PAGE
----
I do not know if it is an accident of history, or if there was divine intervention involved, but have you noticed that the words “son” and “sun” are homophones? For Christians that involves a fun word play. We believe that Christ is the Son of God and also that He is our light, much like the sun is our light.
In the New Testament, Jesus makes it very clear that He is more than a carpenter and more than an itinerant Jewish gadfly:
“Then spake Jesus again unto them, saying, I am the light of the world: he that followeth me shall not walk in darkness, but shall have the light of life.” (John 8:12)
In the Book of Mormon, which members of the Mormon Church believe to be scripture, this teaching is amplified. After His resurrection, Jesus Christ appeared to the ancient inhabitants of America and taught them His gospel. There He reaffirmed His role as the light of the world:
“Behold, I am the law, and the light. Look unto me, and endure to the end, and ye shall live; for unto him that endureth to the end will I give eternal life.” (3 Nephi 15:9)
Teachers repeat things for emphasis. For example, President Howard W. Hunter, the fourteenth president of the Mormon Church confirmed Christ’s teachings about being light and being an example.
In 1994, shortly after becoming president of the church, he said:
“Several months ago an invitation was given to members of the Church as we strive to keep the commandments of God and receive the full measure of his blessings. The invitation was for all members of the Church to live with ever more attention to the life and example of the Lord Jesus Christ, emulating the love and hope and compassion he displayed.”
“We were asked to treat each other with more kindness, more courtesy, more humility and patience and forgiveness. We do have high expectations of one another, and all can improve. Our world cries out for more disciplined living of the commandments of God. But the way we are to encourage that, as the Lord told the Prophet Joseph in the wintry depths of Liberty Jail, is “by persuasion, by long-suffering, by gentleness and meekness, and by love unfeigned; … without hypocrisy, and without guile” (D&C 121:41–42). We may feast at the table laid before us in The Church of Jesus Christ of Latter-day Saints and strive to follow the Good Shepherd who has provided it. …”
“The great standard! The only sure way! The light and the life of the world! …”
“Let us follow the Son of God in all ways and in all walks of life. Let us make him our exemplar and our guide. We should at every opportunity ask ourselves, “What would Jesus do?” and then be more courageous to act upon the answer. We must follow Christ, in the best sense of that word. We must be about his work as he was about his Father’s. We should try to be like him, even as the Primary children sing, “Try, try, try.” To the extent that our mortal powers permit, we should make every effort to become like Christ—the one perfect and sinless example this world has ever seen. …”
“We must know Christ better than we know him; we must remember him more often than we remember him; we must serve him more valiantly than we serve him. Then will we drink water springing up unto eternal life and will eat the bread of life.”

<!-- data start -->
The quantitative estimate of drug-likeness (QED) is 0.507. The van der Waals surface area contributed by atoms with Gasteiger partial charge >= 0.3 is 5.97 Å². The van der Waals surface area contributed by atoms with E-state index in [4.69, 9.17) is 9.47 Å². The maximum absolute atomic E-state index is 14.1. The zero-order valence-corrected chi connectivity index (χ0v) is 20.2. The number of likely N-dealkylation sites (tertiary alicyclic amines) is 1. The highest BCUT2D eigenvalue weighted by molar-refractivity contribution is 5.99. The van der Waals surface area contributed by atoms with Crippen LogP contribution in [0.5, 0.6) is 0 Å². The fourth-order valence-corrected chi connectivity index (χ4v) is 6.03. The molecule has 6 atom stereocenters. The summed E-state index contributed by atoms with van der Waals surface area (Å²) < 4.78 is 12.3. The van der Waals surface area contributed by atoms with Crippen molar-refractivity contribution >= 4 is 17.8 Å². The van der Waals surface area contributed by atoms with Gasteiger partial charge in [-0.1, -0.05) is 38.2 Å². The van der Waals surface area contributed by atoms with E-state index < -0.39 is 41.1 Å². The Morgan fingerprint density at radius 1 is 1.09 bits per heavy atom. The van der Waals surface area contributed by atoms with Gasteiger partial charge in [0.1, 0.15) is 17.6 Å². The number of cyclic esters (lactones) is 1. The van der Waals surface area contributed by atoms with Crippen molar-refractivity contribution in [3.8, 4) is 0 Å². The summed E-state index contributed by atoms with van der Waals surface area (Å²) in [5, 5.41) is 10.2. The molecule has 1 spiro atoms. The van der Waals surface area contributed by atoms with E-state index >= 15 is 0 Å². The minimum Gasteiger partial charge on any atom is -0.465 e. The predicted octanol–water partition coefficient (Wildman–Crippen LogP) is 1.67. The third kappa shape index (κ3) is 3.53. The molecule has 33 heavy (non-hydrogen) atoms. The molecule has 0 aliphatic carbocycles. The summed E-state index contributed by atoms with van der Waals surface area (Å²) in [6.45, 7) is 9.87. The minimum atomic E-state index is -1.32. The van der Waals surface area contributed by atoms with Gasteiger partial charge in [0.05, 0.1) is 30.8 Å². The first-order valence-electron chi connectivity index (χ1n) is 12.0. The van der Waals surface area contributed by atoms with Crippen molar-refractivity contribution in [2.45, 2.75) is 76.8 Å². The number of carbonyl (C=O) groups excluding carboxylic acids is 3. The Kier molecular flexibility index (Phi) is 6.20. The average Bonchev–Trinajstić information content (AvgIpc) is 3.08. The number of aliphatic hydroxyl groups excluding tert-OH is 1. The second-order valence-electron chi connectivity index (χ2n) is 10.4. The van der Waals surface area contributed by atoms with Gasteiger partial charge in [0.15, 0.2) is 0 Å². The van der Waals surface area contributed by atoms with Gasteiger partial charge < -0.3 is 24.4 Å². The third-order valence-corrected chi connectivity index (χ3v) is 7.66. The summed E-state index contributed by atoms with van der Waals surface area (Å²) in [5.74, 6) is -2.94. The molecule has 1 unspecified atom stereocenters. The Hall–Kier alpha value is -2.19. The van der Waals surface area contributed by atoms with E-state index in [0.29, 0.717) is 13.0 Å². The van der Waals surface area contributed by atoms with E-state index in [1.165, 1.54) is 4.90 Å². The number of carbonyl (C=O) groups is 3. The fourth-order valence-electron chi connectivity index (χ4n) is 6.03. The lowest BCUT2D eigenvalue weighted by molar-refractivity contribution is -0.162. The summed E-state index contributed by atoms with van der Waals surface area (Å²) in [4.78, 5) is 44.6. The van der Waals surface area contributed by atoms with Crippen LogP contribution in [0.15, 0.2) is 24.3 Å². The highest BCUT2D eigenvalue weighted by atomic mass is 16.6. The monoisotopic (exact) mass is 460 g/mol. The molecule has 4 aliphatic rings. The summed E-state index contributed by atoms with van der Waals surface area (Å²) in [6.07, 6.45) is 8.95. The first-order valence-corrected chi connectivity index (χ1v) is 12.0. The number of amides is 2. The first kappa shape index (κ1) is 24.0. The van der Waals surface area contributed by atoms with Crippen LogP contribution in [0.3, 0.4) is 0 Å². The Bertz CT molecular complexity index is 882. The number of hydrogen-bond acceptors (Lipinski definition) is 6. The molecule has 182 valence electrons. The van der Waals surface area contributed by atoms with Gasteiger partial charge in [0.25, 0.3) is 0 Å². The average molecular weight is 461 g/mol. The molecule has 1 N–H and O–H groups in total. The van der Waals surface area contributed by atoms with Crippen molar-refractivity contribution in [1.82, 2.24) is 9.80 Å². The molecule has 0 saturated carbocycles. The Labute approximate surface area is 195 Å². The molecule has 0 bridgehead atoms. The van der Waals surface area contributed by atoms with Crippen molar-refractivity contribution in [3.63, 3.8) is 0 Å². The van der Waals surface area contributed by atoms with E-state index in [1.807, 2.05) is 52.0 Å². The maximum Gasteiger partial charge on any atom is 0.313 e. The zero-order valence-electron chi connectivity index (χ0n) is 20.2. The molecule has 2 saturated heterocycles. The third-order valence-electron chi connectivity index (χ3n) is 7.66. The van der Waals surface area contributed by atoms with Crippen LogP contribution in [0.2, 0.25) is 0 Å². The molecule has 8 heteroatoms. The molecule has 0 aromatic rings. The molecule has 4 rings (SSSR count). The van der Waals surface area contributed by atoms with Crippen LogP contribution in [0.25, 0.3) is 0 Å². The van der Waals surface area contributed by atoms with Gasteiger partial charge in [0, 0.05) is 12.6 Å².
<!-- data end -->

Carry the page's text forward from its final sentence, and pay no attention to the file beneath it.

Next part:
“What manner of men and women ought we to be? Even as he is.” (Howard W. Hunter, “He Invites Us to Follow Him,” Ensign, Sep 1994, 2)
A revelation from Joseph Smith, the first president of the Mormon Church, added to our understanding:
“For intelligence cleaveth unto intelligence; wisdom receiveth wisdom; truth embraceth truth; virtue loveth virtue; light cleaveth unto light; mercy hath compassion on mercy and claimeth her own; justice continueth its course and claimeth its own; judgment goeth before the face of him who sitteth upon the throne and governeth and executeth all things.” (D&C 88:40)
I appreciate Joseph Smith’s teachings on light. He takes this small sentence from Jesus Christ, and then expounds it in a way that both clarifies and illuminates the point being made. Light is not an isolated attribute, but part of a constellation of characteristics. Intelligence, wisdom, truth, virtue, light, mercy, justice, judgment—all of these are God’s attributes. Therefore the need to be our attributes, too.
By taking all of these teachings together—from Christ, Joseph Smith, and Howard W. Hunter— we see that light is not merely atomic quantum activity. Light is a way of life. It touches upon all we do.
Christ is the light, or the example for us. Since we are supposed to follow Him, we are also supposed to be lights:
“Ye are the light of the world. A city that is set on an hill cannot be hid. Neither do men light a candle, and put it under a bushel, but on a candlestick; and it giveth light unto all that are in the house. Let your light so shine before men, that they may see your good works, and glorify your Father which is in heaven.” (Matthew 5:14-16)
Once again the Book of Mormon adds to this teaching:
“Therefore, hold up your light that it may shine unto the world. Behold I am the light which ye shall hold up—that which ye have seen me do. Behold ye see that I have prayed unto the Father, and ye all have witnessed.” (3 Nephi 18:24)
This clarifies the question, “If we are to be examples, what are we to exemplify?” The answer is simply “Christ.”
We can read about Christ in the Bible. Joseph Smith translated the Book of Mormon, which is another testament of Jesus Christ. Joseph Smith also established a church that is centered in Christ. I think that is why understanding Joseph Smith as a witness of Christ is so key. If Christ is the center of all we do, then Christ must be the center of what Joseph Smith did, and Christ must be the center of what His church does nowadays.
And I am glad that He is.